The profits would go overwhelmingly to oil companies, not to struggling families. After nearly 50 years of production, 70% of what’s left to extract from the North Sea is oil, not gas – and not the type of oil that we use in UK refineries. So companies export 80% of it. As for the gas extracted, in recent months, as gas prices have risen, companies respond by exporting more gas to sell to the highest bidder. So increasing production would not affect our energy bills.

But the emissions from all this oil and gas burning would certainly affect the climate. As of last October, 30 offshore projects had either applied for development consent or were expected to do so by 2025. If they were all approved, the combined lifecycle emissions would be over one billion tonnes of CO2

There have even been attempts to persuade the government to revive fracking - deeply unpopular with the public and highly unsuitable for production at scale in the UK's densely populated landscape.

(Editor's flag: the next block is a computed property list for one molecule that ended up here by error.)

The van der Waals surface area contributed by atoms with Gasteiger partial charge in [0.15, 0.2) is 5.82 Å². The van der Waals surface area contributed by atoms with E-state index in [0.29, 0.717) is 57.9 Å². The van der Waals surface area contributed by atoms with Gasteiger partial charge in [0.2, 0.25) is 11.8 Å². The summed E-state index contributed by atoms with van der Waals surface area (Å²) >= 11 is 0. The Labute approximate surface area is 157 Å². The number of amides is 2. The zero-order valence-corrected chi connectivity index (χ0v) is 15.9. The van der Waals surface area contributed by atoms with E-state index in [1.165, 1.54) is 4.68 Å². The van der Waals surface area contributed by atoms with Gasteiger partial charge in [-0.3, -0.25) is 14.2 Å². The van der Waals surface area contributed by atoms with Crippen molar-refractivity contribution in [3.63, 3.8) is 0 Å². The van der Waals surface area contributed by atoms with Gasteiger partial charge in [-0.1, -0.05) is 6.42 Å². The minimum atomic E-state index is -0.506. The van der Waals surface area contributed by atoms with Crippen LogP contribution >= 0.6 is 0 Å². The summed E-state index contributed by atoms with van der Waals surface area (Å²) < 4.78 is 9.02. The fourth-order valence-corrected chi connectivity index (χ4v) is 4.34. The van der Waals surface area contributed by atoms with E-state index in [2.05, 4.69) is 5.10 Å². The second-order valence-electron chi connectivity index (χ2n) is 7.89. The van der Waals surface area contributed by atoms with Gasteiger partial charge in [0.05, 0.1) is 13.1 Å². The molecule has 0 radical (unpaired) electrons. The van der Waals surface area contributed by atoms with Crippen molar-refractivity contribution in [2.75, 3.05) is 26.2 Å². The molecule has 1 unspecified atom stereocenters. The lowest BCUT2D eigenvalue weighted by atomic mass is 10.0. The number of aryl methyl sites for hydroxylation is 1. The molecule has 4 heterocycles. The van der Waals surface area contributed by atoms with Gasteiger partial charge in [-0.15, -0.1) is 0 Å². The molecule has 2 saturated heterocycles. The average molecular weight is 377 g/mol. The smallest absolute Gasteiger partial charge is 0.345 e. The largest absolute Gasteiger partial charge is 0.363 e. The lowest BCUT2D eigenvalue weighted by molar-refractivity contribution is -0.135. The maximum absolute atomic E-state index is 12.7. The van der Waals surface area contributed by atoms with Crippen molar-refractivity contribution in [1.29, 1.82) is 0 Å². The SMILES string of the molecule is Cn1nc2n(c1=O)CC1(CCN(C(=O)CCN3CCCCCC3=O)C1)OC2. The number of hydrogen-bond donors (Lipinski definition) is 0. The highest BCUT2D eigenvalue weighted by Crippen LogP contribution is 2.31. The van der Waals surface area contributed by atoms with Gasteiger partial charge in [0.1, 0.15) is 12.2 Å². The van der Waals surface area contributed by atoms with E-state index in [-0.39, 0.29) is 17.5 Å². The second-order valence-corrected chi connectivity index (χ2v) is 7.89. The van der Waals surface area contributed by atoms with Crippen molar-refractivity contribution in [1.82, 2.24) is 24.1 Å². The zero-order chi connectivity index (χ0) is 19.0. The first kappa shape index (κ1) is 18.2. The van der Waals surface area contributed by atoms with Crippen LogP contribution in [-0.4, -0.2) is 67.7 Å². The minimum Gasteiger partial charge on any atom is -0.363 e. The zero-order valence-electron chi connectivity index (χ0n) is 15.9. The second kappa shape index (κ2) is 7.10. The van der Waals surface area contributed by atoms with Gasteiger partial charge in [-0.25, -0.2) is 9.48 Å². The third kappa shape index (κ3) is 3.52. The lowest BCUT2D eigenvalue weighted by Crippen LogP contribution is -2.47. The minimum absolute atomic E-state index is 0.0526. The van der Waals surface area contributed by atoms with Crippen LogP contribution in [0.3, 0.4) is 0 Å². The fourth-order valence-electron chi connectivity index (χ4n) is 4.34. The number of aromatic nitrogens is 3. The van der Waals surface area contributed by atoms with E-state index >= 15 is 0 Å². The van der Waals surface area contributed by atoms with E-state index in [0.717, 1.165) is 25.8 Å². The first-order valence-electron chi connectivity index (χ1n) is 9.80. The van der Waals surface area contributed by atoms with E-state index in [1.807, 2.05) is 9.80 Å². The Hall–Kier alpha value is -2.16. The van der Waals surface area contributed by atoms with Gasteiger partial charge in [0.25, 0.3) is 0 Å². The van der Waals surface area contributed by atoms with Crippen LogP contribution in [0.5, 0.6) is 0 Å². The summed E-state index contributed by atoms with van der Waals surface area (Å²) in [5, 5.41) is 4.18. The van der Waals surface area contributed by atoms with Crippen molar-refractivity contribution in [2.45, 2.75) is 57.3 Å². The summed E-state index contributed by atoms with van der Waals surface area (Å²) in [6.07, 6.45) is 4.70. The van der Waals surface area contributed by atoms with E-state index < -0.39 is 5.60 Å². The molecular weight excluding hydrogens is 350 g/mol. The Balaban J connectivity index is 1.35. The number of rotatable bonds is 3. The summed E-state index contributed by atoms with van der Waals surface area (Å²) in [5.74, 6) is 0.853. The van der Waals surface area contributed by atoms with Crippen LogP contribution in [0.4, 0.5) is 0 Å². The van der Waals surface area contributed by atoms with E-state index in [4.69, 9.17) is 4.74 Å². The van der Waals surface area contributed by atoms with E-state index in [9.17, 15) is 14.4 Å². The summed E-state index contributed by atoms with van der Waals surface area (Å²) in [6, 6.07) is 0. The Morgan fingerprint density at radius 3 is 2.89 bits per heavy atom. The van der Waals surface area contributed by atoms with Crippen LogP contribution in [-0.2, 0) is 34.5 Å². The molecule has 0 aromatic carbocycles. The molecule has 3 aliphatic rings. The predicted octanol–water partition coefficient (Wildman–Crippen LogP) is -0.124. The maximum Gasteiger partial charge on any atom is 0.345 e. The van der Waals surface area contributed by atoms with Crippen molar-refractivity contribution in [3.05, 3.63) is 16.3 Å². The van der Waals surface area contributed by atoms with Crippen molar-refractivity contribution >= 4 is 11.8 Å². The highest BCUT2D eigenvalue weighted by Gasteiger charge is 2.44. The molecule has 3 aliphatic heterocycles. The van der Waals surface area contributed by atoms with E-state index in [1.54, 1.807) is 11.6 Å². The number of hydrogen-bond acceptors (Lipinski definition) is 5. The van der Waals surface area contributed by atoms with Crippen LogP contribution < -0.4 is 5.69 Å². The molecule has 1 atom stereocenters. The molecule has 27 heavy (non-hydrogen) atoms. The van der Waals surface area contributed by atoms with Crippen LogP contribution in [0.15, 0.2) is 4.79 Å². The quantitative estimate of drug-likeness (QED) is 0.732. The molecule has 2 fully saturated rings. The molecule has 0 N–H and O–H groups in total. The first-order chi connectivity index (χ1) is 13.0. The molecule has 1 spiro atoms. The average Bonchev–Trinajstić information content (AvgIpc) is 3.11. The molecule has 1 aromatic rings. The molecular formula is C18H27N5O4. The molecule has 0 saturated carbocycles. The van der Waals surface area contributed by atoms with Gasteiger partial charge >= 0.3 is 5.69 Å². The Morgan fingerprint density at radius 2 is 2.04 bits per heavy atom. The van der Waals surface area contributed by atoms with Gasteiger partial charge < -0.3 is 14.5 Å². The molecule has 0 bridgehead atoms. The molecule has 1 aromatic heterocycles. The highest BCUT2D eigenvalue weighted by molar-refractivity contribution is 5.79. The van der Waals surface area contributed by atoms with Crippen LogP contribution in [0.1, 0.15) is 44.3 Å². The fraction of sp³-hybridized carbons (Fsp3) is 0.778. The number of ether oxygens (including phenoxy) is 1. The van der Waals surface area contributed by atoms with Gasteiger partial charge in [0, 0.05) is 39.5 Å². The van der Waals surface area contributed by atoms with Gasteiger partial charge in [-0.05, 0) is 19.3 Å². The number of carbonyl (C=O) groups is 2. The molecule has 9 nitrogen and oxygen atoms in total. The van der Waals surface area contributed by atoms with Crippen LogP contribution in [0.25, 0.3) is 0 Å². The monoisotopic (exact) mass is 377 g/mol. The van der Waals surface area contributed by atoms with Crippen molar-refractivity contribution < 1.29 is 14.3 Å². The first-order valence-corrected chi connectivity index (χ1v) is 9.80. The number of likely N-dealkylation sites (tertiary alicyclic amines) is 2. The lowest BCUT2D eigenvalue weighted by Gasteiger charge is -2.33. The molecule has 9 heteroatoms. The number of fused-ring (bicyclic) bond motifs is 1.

You can sign on to an open letter against more North Sea drilling here.

The real solutions remove our risky dependence on fossil fuels for ever

Investing in renewable energy, including removing the block on onshore wind. In total, 649 individual onshore wind and solar projects have been identified which have already been granted planning permission, but are not yet built because of a lack of Government support. If all of those projects were built, they would generate more energy than the total amount generated by all the Russian gas the UK is currently importing every year from Russia. 

Insulating homes and install heat pumps. UK homes are in general very poorly insulated. For example about a third of homes with a loft have no loft insulation. Measures like loft insulation, draught stripping and new windows are relatively simple to install, and could provide immediate help for those in fuel poverty. For those houses already at Band C or above, a heat pump can cut gas consumption by 80%.